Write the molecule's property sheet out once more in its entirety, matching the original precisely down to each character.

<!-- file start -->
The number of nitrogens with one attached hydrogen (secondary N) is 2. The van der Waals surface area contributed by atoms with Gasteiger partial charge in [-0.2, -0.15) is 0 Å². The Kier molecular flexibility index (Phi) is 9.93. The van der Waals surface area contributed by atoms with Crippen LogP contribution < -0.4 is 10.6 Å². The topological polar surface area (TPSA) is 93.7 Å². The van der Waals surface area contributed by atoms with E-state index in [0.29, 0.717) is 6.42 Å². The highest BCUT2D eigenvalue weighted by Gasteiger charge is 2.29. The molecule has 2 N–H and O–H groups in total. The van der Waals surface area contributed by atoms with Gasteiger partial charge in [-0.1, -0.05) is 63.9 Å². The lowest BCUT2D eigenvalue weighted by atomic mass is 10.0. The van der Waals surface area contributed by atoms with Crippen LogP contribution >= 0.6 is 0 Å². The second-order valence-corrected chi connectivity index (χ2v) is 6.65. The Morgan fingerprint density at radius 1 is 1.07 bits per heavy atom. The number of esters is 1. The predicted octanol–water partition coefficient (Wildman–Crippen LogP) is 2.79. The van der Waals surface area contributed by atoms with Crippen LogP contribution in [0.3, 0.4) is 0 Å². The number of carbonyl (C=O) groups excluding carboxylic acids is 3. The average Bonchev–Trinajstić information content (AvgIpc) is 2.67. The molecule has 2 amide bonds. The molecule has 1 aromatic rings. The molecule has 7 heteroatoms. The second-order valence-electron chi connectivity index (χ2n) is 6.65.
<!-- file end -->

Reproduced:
The number of nitrogens with one attached hydrogen (secondary N) is 2. The van der Waals surface area contributed by atoms with Gasteiger partial charge in [-0.2, -0.15) is 0 Å². The Kier molecular flexibility index (Phi) is 9.93. The van der Waals surface area contributed by atoms with Crippen LogP contribution < -0.4 is 10.6 Å². The topological polar surface area (TPSA) is 93.7 Å². The van der Waals surface area contributed by atoms with E-state index in [0.29, 0.717) is 6.42 Å². The highest BCUT2D eigenvalue weighted by Gasteiger charge is 2.29. The molecule has 2 N–H and O–H groups in total. The van der Waals surface area contributed by atoms with Gasteiger partial charge in [-0.1, -0.05) is 63.9 Å². The lowest BCUT2D eigenvalue weighted by atomic mass is 10.0. The van der Waals surface area contributed by atoms with Crippen LogP contribution >= 0.6 is 0 Å². The second-order valence-corrected chi connectivity index (χ2v) is 6.65. The Morgan fingerprint density at radius 1 is 1.07 bits per heavy atom. The number of esters is 1. The predicted octanol–water partition coefficient (Wildman–Crippen LogP) is 2.79. The van der Waals surface area contributed by atoms with Crippen LogP contribution in [0.3, 0.4) is 0 Å². The number of carbonyl (C=O) groups excluding carboxylic acids is 3. The average Bonchev–Trinajstić information content (AvgIpc) is 2.67. The molecule has 2 amide bonds. The molecule has 1 aromatic rings. The molecule has 7 heteroatoms. The second-order valence-electron chi connectivity index (χ2n) is 6.65.